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Mark Zuckerberg, pictured in Washington on Wednesday, Oct. 23, 2019, has come under fire from advocacy groups.PETE MAROVICH/The New York Times News Service

Facebook Inc. will tighten its policies against hate speech as the social-media giant grapples with a growing advertiser boycott that gained support Friday from one of the world’s largest consumer brands.

In a video livestreamed over Facebook Friday afternoon, chief executive officer Mark Zuckerberg said the social-media network would start labelling posts that violate its policies against hate speech but that Facebook considers newsworthy enough to remain visible on its platforms. Facebook will also start attaching links to content that discusses voting, including posts by politicians, directing users to a page with authoritative resources about the November U.S. presidential election.

The company also plans to ban ads that include derogatory statements about people based on identifiable categories such as immigration status or sexual orientation, Mr. Zuckerberg said. “The policies that we’re implementing today are designed to address the reality and the challenges that our country is facing and how these challenges are showing up across our platform and our community.”

The changes open the door for Facebook to flag inflammatory posts from U.S. President Donald Trump and other politicians as the social-media firm responds to a mounting backlash over how it polices political speech, including a growing boycott by advertisers.

Hours earlier, Unilever PLC announced it was pulling its ad spending from both Facebook and Twitter for the rest of the year. The consumer-goods giant – whose brands include Dove soap, Lipton tea and Vaseline – cited the “polarized atmosphere in the U.S.,” and urged social-media firms to do more to address hate speech and divisiveness online.

“Continuing to advertise on these platforms at this time would not add value to people and society,” the company said in a statement. It added it would shift the spending it had earmarked for Facebook and Twitter this year to other media companies instead.

Unilever, which spent the equivalent of more than $11-billion on advertising last year, is the largest advertiser to sign on to a Stop Hate for Profit, a global campaign by several U.S. civil-rights groups that calls for companies to pull their spending from Facebook for the month of July.

The Coca-Cola Company said it would pause its advertising on all social-media platforms for at least 30 days starting in July.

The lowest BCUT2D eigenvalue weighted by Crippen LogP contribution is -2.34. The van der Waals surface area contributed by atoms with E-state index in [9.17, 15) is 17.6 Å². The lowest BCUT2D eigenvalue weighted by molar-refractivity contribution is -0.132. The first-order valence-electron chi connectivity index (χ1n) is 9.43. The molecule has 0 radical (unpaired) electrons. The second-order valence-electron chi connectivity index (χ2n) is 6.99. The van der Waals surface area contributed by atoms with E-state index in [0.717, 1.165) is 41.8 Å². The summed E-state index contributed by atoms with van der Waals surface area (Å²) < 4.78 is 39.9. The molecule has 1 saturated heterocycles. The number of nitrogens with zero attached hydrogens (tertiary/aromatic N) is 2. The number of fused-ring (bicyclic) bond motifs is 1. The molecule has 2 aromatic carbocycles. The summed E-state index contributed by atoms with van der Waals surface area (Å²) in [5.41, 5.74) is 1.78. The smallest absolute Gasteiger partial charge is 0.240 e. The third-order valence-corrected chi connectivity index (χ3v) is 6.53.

“We will take this time to reassess our advertising policies to determine whether revisions are needed,” the company’s chief executive, James Quincey, said in a statement posted on Coca-Cola’s website. “We also expect greater accountability and transparency from our social media partners.”

Telecommunications firm Verizon and the U.S. division of automaker Honda also joined the boycott, which includes Canadian retail co-op MEC and B.C.-based outdoor apparel brand Arc’teryx.

Twitter has not previously been the focus of the boycott. The San Francisco-based tech firm has banned political advertising and raised the ire of Mr. Trump in recent weeks by flagging or removing several of the President’s posts, even as Facebook allowed similar content from Mr. Trump to remain on its platforms.

“We have developed policies and platform capabilities designed to protect and serve the public conversation, and as always, are committed to amplifying voices from underrepresented communities and marginalized groups,” Twitter vice-president of global client solutions Sarah Personette said in an e-mailed statement in response to Unilever’s advertising ban. “We are respectful of our partners’ decisions and will continue to work and communicate closely with them during this time.”

Advocacy groups who organized the boycott said the changes Mr. Zuckerberg announcement on Friday didn’t go far enough. “Zuckerberg’s address was 11 minutes of wasted opportunity to commit to change,” Rashad Robinson, president of civil-rights non-profit Color of Change, said on Twitter.

The groups have called on Facebook to release more data about the volume of hate speech on its platform and refund companies whose ads appear near posts that contain hateful content or misinformation.

Analysts said Unilever’s decision to pull ad spending from Facebook and Twitter for the remainder of 2020 was particularly significant because the company has power to put considerable pressure on other brands to follow suit. Unilever’s ban is also much broader than the one-month Facebook ban that other advertisers had announced.

“Unilever’s statement cites divisiveness as well as hate speech,” said Nicole Perrin, principal analyst with market research firm eMarketer. “That suggests a deeper problem with user-generated content platforms, as divisiveness is to be expected on any such platform that allows political expression. “

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